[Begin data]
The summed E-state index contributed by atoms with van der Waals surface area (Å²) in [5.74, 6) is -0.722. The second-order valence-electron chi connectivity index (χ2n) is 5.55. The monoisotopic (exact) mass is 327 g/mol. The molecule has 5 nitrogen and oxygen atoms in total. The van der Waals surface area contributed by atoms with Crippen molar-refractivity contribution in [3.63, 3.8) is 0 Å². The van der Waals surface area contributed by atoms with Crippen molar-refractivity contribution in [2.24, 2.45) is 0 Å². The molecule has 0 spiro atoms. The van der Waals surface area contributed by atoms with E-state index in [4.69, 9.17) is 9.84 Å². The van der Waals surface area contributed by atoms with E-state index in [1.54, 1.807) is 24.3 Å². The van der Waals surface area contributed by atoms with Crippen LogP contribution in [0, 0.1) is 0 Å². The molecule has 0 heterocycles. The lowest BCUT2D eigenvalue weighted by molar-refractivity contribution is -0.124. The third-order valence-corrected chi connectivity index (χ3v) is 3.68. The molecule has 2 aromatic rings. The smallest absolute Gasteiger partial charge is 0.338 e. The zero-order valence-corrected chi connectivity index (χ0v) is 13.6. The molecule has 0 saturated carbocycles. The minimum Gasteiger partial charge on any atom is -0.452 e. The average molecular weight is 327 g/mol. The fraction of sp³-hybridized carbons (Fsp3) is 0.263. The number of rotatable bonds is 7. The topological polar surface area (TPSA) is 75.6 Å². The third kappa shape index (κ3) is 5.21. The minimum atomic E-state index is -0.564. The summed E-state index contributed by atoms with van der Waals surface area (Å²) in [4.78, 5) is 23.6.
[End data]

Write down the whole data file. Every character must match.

The summed E-state index contributed by atoms with van der Waals surface area (Å²) in [5.74, 6) is -0.722. The second-order valence-electron chi connectivity index (χ2n) is 5.55. The monoisotopic (exact) mass is 327 g/mol. The molecule has 5 nitrogen and oxygen atoms in total. The van der Waals surface area contributed by atoms with Crippen molar-refractivity contribution in [3.63, 3.8) is 0 Å². The van der Waals surface area contributed by atoms with Crippen molar-refractivity contribution in [2.24, 2.45) is 0 Å². The molecule has 0 spiro atoms. The van der Waals surface area contributed by atoms with E-state index in [4.69, 9.17) is 9.84 Å². The van der Waals surface area contributed by atoms with E-state index in [1.54, 1.807) is 24.3 Å². The van der Waals surface area contributed by atoms with Crippen LogP contribution in [0, 0.1) is 0 Å². The molecule has 0 heterocycles. The lowest BCUT2D eigenvalue weighted by molar-refractivity contribution is -0.124. The third-order valence-corrected chi connectivity index (χ3v) is 3.68. The molecule has 2 aromatic rings. The smallest absolute Gasteiger partial charge is 0.338 e. The zero-order valence-corrected chi connectivity index (χ0v) is 13.6. The molecule has 0 saturated carbocycles. The minimum Gasteiger partial charge on any atom is -0.452 e. The average molecular weight is 327 g/mol. The fraction of sp³-hybridized carbons (Fsp3) is 0.263. The number of rotatable bonds is 7. The topological polar surface area (TPSA) is 75.6 Å². The third kappa shape index (κ3) is 5.21. The minimum atomic E-state index is -0.564. The summed E-state index contributed by atoms with van der Waals surface area (Å²) in [4.78, 5) is 23.6.